This week I welcomed to Sweden a US Government Official who is spearheading one of our most important overseas priorities: fighting corruption and bribery in the four corners of the globe. US Embassies can play a very important role by usefully interpreting for the host government and the host society key US policy goals, and the tactics being taken to implement them, and in so doing build partners. The success of the US Government’s campaign against global corruption and bribery will be most effective when there is a seamless web of bribery fighting that spans the world. It will be less effective if the US is the only country fighting overseas corruption and bribery.
Overseas corruption and bribery harms those who are the least empowered, and it prevents business decisions from being made on purely commercial terms. The Department of Justice enforces America’s Foreign Corrupt Practices Act (FCPA), the law which penalizes and sanctions overseas bribery. Lanny Breuer, the Chief of the Criminal Division at the Department of Justice, supervises prosecutors who investigate allegations of overseas bribery. Mr. Breuer has taken a very proactive approach to enforcing the FCPA, and given that both American and overseas companies can fall within the jurisdiction of the law, I invited Mr. Breuer to Sweden to spend two days explaining to both public and private audiences in Sweden his priorities and approaches.
On both days, Mr. Breuer had a very full schedule. On Monday, we hosted a business roundtable so that leading American and Swedish business leaders could listen to and learn from Mr. Breuer.
Mr. Breuer then met with Sweden’s Ambassador for Corporate and Social Responsibility (CSR) Lisa Svenson, to listen to what Sweden is doing to promote a more ethical corporate culture, and to offer useful advice based on his own experience. (Yes, Sweden has an Ambassador at its Ministry of Foreign Affairs for CSR, and it also has an Ambassador for Anti-Corruption, which gives you a sense of how important these goals are to the Swedish Government.)
We then hosted a lunch roundtable for Mr. Breuer with U.S. Embassy staff at our Embassy Diner, so that our team here can also learn from Mr. Breuer and follow up with key Swedish interlocutors after he departs.
After lunch, Mr. Breuer met for over one hour with the Swedish Minister of Justice Beatrice Ask, and her leading prosecutorial and investigative section heads. That meeting focused on international anti-corruption, but also narcotics smuggling, organized crime, and violent extremism. This was a key meeting, as both of these individuals are pivotal to effective overseas law enforcement collaboration. At the end of the day, Mr. Breuer gave a major address to the Swedish Bar Association – this was a very high level gathering of former judges (including the former Chief Justice of the Swedish Supreme Court), police officials, and leading Swedish lawyers. It was an impressive gathering.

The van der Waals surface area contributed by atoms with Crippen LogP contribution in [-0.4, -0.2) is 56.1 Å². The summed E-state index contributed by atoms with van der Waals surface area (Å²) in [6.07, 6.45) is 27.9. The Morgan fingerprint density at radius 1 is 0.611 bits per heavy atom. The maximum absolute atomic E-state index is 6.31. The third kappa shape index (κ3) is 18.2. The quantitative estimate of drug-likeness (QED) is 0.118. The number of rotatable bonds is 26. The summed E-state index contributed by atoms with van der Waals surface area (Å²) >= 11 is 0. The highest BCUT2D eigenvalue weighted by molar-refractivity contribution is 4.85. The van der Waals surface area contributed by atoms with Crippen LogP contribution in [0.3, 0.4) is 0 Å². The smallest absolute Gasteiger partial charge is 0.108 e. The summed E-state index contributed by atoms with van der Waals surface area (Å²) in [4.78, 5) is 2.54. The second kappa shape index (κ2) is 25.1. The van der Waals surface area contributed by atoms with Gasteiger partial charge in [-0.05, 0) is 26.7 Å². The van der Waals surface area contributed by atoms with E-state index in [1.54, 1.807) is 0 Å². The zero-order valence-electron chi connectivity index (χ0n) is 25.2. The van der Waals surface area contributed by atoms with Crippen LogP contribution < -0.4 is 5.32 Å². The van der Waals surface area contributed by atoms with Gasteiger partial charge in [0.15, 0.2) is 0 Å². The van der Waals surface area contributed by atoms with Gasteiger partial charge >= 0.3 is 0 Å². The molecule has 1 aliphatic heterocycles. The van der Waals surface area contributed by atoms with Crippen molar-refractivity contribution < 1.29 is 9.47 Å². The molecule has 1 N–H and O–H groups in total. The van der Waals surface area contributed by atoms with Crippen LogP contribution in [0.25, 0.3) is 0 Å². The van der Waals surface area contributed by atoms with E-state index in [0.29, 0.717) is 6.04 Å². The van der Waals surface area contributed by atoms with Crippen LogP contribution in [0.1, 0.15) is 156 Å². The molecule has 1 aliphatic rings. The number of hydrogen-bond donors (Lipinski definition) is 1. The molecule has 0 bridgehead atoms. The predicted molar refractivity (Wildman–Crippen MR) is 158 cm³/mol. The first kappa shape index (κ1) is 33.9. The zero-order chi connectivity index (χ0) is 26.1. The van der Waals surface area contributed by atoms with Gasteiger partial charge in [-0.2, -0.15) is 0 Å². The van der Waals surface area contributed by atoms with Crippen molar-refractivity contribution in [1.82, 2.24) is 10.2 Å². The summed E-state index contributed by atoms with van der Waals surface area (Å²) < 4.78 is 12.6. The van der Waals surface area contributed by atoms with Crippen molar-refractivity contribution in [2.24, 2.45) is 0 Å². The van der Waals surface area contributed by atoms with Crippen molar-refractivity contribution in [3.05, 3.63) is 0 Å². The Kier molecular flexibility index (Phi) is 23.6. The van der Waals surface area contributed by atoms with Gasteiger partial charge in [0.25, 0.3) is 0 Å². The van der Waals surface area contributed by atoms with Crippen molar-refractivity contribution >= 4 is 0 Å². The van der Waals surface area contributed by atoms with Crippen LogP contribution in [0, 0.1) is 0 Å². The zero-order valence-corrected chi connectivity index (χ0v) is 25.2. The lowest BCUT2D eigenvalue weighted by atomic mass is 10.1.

On Tuesday, Mr. Breuer began the day by giving an interview with the Swedish version of Business Week focusing heavily on the FCPA priorities of the DOJ and how the U.S. can collaborate with Sweden to fight overseas bribery. We then traveled
to the Ministry of Justice for an intensive consultation with Swedish prosecutors and police investigators focusing on organized crime. The inter-agency group that met with Mr. Breuer had prepared carefully a case-study that that described how the Swedish government fights organized crime, and Mr. Breuer was able to offer meaningful feedback and advice.
Lunch hosted by the Swedish Ministry of Justice State Secretary followed, with discussion on how the US and Swedish governments are similar and also differ in how they organize their prosecutorial and police agencies, and deploy resources most effectively to fight crime. A meeting between Mr. Breuer with the Director of the Swedish equivalent of the FBI followed, in which lessons learned about effective tactics were shared. Later in the afternoon we were honored to meet with the Prosecutor General of Sweden, who supervises more than 900 prosecutors nation-wide. The day ended with Mr. Breuer giving a speech on the FCPA to the members of the American Chamber of Commerce here in Sweden. It was a standing room only audience (See Attached Photo), and Mr. Breuer was both nuanced and constructive on explaining the intricacies of compliance with the FCPA.
Why does this matter? Because the US will only be effective in fighting overseas corruption and bribery if we have partners who are both committed and effective in joining us. Sweden is a country that has global reach and credibility, and when their law enforcement joins ours to investigate allegations of corruption and bribery, we will be that much more effective from removing this scourge.
Two very useful days for the US Embassy here in Stockholm. And a great example of efficient and targeted collaboration between the State Department and the Department of Justice on one of the central challenges of our time: Anti-corruption.